Injured Worker
Rights and Responsibilities

Taken from the “Worker’s Guide to Industrial Insurance Benefits”
The Department of Labor and Industries


To return to gainful employment as quickly as possible

To cooperate with all reasonable requests in determining disability and developing and implementing vocational services
     -    Note: If the worker fails to cooperate without good cause, the department or                         self-insurer,  with notice to the worker, may suspend any further action on the                       worker’s claim as long as the practice continues and may reduce, suspend or deny                 compensation for such period.

To report the injury or exposure to the employer as soon as possible

To file a claim when a work-related injury or illness occurs

To tell the attending physician the injury or illness is work related and to keep the physician informed of his or her medical status

To keep in touch with the employer regarding the progress of his or her recovery and return to work plans

To report significant changes to the department or self-insurer, such as medical condition, change or address, return to work status, hire/dismissal of attorney, etc.

To contact the department if he or she does not agree with some aspect of the vocational planning process


To file a claim for a work-related injury or illness without penalty or discrimination by the employer

To obtain prompt medical treatment for the work-related injury or illness and to refuse treatment once the condition is determined

To choose a qualified doctor for treatment, consult with another doctor or change doctors with prior approval from the department or self-insurer

To receive time-loss compensation when the injury prevents return to work and the medical condition is unstable; or while actively participating in approved vocational services. (The first time-loss payment should be mailed within 14 days after the department receives the doctor’s certification of disability.)

To apply for a change in compensation

To have his or her records kept confidential

To be actively involved in his or her treatment and /or return to work program

To return to work while completing recovery with the attending doctor’s approval as long as the work does not interfere with recovery

To have all modified job changes reviewed and approved by the attending doctor

To send a written request to the department of self-insurer to review his or her claim file and records

To be informed of the progress of vocational activities

To dispute a vocational ability to work determination or an approved formal vocational plan within 15 calendar days from the date the notification of the decision was received

To protest or appeal in writing a department or self-insurer decision that is unrelated to vocational services within 60 days of receiving notice of the decision

To request a reopening of the claim, if the condition worsens or requires medical attention, within 7 years of the date the first claim closure became final, or, in the case of an eye injury, 10 years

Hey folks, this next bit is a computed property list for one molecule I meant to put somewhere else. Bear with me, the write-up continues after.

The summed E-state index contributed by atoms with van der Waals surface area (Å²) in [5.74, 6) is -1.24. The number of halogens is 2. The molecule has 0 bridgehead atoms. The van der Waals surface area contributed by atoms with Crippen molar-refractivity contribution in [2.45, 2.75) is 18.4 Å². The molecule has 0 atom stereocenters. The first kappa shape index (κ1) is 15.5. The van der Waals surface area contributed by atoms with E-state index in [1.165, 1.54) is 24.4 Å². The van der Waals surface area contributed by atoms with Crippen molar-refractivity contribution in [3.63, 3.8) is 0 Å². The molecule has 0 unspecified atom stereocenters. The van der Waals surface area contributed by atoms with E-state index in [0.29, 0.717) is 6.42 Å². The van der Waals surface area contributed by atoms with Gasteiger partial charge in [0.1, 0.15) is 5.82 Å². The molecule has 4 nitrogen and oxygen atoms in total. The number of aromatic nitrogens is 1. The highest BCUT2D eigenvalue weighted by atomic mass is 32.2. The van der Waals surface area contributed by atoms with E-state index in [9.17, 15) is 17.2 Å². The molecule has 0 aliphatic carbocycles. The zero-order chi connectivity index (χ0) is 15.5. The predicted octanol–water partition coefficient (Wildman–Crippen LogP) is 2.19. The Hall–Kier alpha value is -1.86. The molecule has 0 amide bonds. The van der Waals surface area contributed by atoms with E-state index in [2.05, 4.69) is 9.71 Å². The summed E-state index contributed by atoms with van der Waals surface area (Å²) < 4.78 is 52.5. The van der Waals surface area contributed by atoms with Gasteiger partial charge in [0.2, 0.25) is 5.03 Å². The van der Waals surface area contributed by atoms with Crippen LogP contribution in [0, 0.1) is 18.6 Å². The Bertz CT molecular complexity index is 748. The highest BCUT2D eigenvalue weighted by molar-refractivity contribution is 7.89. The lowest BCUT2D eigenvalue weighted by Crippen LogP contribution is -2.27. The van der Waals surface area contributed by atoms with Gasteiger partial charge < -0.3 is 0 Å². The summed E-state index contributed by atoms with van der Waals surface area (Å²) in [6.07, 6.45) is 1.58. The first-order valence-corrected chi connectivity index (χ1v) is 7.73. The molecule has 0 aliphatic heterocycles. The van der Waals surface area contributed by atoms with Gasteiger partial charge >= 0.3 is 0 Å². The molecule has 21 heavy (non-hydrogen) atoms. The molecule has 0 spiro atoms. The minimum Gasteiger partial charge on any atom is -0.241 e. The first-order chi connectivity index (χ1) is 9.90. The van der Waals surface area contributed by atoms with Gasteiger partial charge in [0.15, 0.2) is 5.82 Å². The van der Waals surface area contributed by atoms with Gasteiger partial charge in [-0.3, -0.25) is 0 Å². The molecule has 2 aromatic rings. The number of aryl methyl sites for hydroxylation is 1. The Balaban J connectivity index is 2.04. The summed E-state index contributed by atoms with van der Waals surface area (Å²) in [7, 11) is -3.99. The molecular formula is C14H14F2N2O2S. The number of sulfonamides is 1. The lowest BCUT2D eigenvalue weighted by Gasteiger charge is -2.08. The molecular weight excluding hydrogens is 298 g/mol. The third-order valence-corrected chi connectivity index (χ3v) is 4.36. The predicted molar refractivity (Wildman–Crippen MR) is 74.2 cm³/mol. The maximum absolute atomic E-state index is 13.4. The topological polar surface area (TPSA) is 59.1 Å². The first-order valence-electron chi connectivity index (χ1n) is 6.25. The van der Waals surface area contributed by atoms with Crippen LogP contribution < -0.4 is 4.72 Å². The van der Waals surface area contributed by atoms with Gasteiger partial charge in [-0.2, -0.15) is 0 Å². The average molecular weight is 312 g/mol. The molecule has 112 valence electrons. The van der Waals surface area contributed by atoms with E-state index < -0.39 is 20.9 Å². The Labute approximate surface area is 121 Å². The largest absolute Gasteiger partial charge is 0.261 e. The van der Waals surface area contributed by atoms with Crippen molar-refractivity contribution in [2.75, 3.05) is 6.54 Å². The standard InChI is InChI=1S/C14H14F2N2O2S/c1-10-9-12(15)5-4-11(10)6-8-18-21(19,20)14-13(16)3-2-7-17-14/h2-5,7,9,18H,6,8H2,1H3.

To file a lawsuit against a third party who caused the work related injury or illness and/or ask the department to file a lawsuit on the worker’s behalf

To have the department, upon written request, set reasonable attorney fees for legal services before the department
     -    Note: The Board of Industrial Appeals or the court system will, upon written                       request, set reasonable attorney fees for services before the board or the court.

To have legal representation and terminate legal representation

To apply for social security disability benefits, if appropriate

To receive compensation for permanent partial disability or total disability due to industrial accident/injury

To receive compensation for permanent loss of function to one or more parts of the body (permanent partial disability) or for inability to ever return to gainful employment (permanent total disability), as a result of the work-related injury or illness

Role of the Vocational Rehabilitation Counselor

Taken from the “Workers’ Guide to Industrial Insurance Benefits”
Department of Labor and Industries.

Your claim manager may ask a vocational counselor to work with you, your employer and your doctor to identify the problems that are preventing you from returning to your job.

L & I expects your active participation in all return to work activities. The sooner the problems preventing your return to work are identified and resolved, the better your chances of keeping your job or finding a new one.

The vocational counselor will outline the services, if any, that are necessary to resolve the problems. His or her suggestions may include the following:

  • Temporary modification of the regular job. The physical demands of your job could be changed temporarily to accommodate your physical restrictions. This may include part-time or light duty work.
  • Permanent modification of the regular job. Tasks could be permanently modified to tailor the physical demands of the job to your physical restrictions.
  • Return to work at a new job. A permanent job, in keeping with your physical restrictions, could be made available with the same employer.

If it appears that you are not likely to return to work with our employer, but have skills, which enable you to work elsewhere, you may be asked to undergo a formal employability assessment.

A vocational counselor will assess your employment options by matching your experience, education, knowledge, interests, age, skills, and physical and mental capabilities to the job market in your area.

The counselor will be responsible for gathering the information needed to complete the assessment and to make recommendations to your claim manager regarding your employability. The counselor will work closely with you, your employer and your doctor in this process.